by intern Anne Marie D.
One of the greatest contradictions in modern healthcare is the willingness of many health organizations to seek greater quality of life for patients with a particular disease, such as multiple sclerosis, at the expense of forfeiting the quality of life of human embryos. One such organization is the National Multiple Sclerosis Society. For a list of other organizations supporting embryonic stem cell research, click here….
The NMSS website advocates the use of ESCR, claiming “to find new ways to prevent, slow or repair the devastating effects of MS, the NMSS supports the conduct of scientifically meritorious medical research, including research using human cells, in accordance with federal, state and local laws and with adherence to the strictest ethical and procedural guidelines”.
Unfortunately, the article makes no scientific case whatsoever in support of ESCR, instead attempting to validate their position by saying “research on all types of stem cells is critical because we have no way of knowing at this point which type of stem cell will be of the most value in multiple sclerosis.”
And yet, there is scientific evidence overwhelmingly in favor of a particular kind of stem cell research: adult stem cells. Regrettably, the organization pooh-poohs the newly discovered potential to reverse adult stem cells to their undifferentiated embryonic state.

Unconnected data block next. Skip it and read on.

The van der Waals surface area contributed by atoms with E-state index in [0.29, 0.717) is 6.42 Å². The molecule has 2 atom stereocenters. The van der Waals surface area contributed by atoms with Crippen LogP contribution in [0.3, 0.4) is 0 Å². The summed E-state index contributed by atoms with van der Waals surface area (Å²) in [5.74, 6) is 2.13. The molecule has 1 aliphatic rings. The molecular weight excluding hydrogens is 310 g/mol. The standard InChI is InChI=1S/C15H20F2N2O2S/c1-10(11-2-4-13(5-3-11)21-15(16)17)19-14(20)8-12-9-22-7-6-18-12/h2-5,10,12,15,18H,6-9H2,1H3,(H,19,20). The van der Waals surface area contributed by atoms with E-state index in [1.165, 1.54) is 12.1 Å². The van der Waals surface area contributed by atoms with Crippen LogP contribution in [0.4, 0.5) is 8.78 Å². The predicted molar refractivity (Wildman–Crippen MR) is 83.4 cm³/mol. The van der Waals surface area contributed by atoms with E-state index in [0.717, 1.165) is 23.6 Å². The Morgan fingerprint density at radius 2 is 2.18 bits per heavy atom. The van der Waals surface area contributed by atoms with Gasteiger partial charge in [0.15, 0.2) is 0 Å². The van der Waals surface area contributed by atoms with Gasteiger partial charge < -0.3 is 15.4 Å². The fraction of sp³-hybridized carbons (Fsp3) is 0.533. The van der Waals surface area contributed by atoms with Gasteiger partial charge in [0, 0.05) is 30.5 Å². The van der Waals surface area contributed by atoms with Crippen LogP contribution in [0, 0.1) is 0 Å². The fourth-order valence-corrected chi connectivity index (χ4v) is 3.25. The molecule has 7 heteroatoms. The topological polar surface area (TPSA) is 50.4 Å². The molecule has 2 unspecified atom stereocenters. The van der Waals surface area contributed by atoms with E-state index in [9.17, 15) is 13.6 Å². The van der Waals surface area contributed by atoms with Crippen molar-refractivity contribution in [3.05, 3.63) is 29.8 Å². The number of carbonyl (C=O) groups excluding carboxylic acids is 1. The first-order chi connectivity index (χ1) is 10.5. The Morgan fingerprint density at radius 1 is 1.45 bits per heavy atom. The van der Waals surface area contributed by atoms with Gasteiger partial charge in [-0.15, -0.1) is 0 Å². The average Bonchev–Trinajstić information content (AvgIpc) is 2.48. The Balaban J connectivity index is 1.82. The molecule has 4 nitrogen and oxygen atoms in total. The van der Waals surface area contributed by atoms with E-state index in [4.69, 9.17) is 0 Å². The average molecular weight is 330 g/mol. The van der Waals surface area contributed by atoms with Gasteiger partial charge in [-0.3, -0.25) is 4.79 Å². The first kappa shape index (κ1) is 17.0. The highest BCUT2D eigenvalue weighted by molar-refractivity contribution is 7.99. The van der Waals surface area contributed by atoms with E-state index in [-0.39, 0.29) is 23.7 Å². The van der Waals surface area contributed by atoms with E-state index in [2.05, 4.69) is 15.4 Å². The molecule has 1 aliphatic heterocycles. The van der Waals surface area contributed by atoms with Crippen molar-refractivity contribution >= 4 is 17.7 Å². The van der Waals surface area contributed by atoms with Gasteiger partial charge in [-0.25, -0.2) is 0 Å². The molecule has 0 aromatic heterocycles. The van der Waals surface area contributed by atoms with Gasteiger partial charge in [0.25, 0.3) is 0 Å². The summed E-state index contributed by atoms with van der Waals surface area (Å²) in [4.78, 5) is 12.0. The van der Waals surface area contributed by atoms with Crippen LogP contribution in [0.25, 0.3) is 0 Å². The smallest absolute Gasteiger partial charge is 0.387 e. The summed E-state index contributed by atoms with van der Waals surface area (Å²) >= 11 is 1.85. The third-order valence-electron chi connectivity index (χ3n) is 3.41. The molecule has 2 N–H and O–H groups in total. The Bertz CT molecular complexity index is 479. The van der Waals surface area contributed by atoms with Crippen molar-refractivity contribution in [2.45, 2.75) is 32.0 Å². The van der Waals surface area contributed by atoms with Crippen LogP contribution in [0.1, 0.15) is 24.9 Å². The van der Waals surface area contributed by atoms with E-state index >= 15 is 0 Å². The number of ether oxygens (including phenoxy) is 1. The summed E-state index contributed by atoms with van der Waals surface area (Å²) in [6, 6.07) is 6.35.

While ESCR carries a hefty ethical pricetag, adult stem cell research has enjoyed tremendous successes in the treatment of numerous ailments, including autoimmune diseases, spinal cord injuries, and Parkinson’s, among others. Regrettably, the NMSS downplays such successes in relation to their ability to aid MS patients, stating “… gathering sufficient sources of such (adult stem) cells without harming individuals is not yet feasible.” What a saddening paradox, such arbitrary care for the welfare of individuals. Too bad embryos don’t enjoy such distinction.
The NMSS also downplayed the results of a groundbreaking study performed by Northwestern University, which holds great promise for certain MS patients. According to the university’s website in a statement on January 30, 2009:
Researchers from Northwestern’s Feinberg School of Medicine appear to have reversed the neurological dysfunction of early-stage MS patients by transplanting their own immune stem cells into their bodies and thereby “resetting” their immune systems.
Patients experienced improvement and then stabilization over a period of 24 months in the areas of walking, ataxia (loss of muscle coordination), limb strength, vision, and incontinence.
The procedure, termed autologous non-myeloablative haematopoietic stem-cell transplantation, involves removing the offending immune portion of the bone marrow, regenerating new, harmless immune cells, and transplanting them back into the patient’s body.
Further research is currently underway. We can only hope in the future the NMSS will promote live-saving scientific inquiry by way of ethical means, rather than by peddling unscientific arguments on the basis of political correctness.
[Photo attribution: strata-sphere.com]